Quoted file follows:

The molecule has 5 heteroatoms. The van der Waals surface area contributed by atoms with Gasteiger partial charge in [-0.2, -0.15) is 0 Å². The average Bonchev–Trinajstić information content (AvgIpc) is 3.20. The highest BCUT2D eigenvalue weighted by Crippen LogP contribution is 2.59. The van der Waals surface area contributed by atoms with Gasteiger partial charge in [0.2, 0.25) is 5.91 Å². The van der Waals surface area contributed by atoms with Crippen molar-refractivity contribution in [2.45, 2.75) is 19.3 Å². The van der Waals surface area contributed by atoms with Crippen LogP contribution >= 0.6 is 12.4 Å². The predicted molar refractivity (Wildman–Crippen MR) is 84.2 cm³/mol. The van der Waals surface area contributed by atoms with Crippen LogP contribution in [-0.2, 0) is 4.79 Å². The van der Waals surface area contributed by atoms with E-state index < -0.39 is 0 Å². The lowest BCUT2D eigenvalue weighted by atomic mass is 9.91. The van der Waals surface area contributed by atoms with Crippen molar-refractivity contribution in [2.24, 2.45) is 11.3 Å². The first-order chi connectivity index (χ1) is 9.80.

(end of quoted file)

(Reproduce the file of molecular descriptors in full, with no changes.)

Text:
The molecule has 5 heteroatoms. The van der Waals surface area contributed by atoms with Gasteiger partial charge in [-0.2, -0.15) is 0 Å². The average Bonchev–Trinajstić information content (AvgIpc) is 3.20. The highest BCUT2D eigenvalue weighted by Crippen LogP contribution is 2.59. The van der Waals surface area contributed by atoms with Gasteiger partial charge in [0.2, 0.25) is 5.91 Å². The van der Waals surface area contributed by atoms with Crippen molar-refractivity contribution in [2.45, 2.75) is 19.3 Å². The van der Waals surface area contributed by atoms with Crippen LogP contribution >= 0.6 is 12.4 Å². The predicted molar refractivity (Wildman–Crippen MR) is 84.2 cm³/mol. The van der Waals surface area contributed by atoms with Crippen LogP contribution in [-0.2, 0) is 4.79 Å². The van der Waals surface area contributed by atoms with E-state index < -0.39 is 0 Å². The lowest BCUT2D eigenvalue weighted by atomic mass is 9.91. The van der Waals surface area contributed by atoms with Crippen molar-refractivity contribution in [2.24, 2.45) is 11.3 Å². The first-order chi connectivity index (χ1) is 9.80.